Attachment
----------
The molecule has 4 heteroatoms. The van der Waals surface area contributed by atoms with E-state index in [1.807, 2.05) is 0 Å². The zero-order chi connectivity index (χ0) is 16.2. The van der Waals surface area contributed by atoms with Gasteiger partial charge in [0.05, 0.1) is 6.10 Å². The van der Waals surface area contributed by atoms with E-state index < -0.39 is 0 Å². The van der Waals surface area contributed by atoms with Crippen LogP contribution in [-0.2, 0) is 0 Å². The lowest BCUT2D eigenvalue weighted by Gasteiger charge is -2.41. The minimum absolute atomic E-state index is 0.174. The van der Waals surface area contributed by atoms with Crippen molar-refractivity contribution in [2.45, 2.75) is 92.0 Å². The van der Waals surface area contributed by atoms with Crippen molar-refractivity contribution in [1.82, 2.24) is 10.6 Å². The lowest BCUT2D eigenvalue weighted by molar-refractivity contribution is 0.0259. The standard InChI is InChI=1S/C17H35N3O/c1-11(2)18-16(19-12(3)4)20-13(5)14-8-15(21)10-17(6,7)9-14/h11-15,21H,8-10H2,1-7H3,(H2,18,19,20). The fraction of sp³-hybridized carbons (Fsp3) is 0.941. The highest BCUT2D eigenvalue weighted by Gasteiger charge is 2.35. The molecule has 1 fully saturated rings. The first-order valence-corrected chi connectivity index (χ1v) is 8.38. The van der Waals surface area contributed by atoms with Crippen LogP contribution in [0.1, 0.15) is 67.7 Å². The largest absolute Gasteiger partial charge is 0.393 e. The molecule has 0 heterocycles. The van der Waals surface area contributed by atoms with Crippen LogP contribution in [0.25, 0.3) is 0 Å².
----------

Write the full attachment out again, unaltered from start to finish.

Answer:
The molecule has 4 heteroatoms. The van der Waals surface area contributed by atoms with E-state index in [1.807, 2.05) is 0 Å². The zero-order chi connectivity index (χ0) is 16.2. The van der Waals surface area contributed by atoms with Gasteiger partial charge in [0.05, 0.1) is 6.10 Å². The van der Waals surface area contributed by atoms with E-state index < -0.39 is 0 Å². The van der Waals surface area contributed by atoms with Crippen LogP contribution in [-0.2, 0) is 0 Å². The lowest BCUT2D eigenvalue weighted by Gasteiger charge is -2.41. The minimum absolute atomic E-state index is 0.174. The van der Waals surface area contributed by atoms with Crippen molar-refractivity contribution in [2.45, 2.75) is 92.0 Å². The van der Waals surface area contributed by atoms with Crippen molar-refractivity contribution in [1.82, 2.24) is 10.6 Å². The lowest BCUT2D eigenvalue weighted by molar-refractivity contribution is 0.0259. The standard InChI is InChI=1S/C17H35N3O/c1-11(2)18-16(19-12(3)4)20-13(5)14-8-15(21)10-17(6,7)9-14/h11-15,21H,8-10H2,1-7H3,(H2,18,19,20). The fraction of sp³-hybridized carbons (Fsp3) is 0.941. The highest BCUT2D eigenvalue weighted by Gasteiger charge is 2.35. The molecule has 1 fully saturated rings. The first-order valence-corrected chi connectivity index (χ1v) is 8.38. The van der Waals surface area contributed by atoms with Crippen LogP contribution in [0.1, 0.15) is 67.7 Å². The largest absolute Gasteiger partial charge is 0.393 e. The molecule has 0 heterocycles. The van der Waals surface area contributed by atoms with Crippen LogP contribution in [0.25, 0.3) is 0 Å².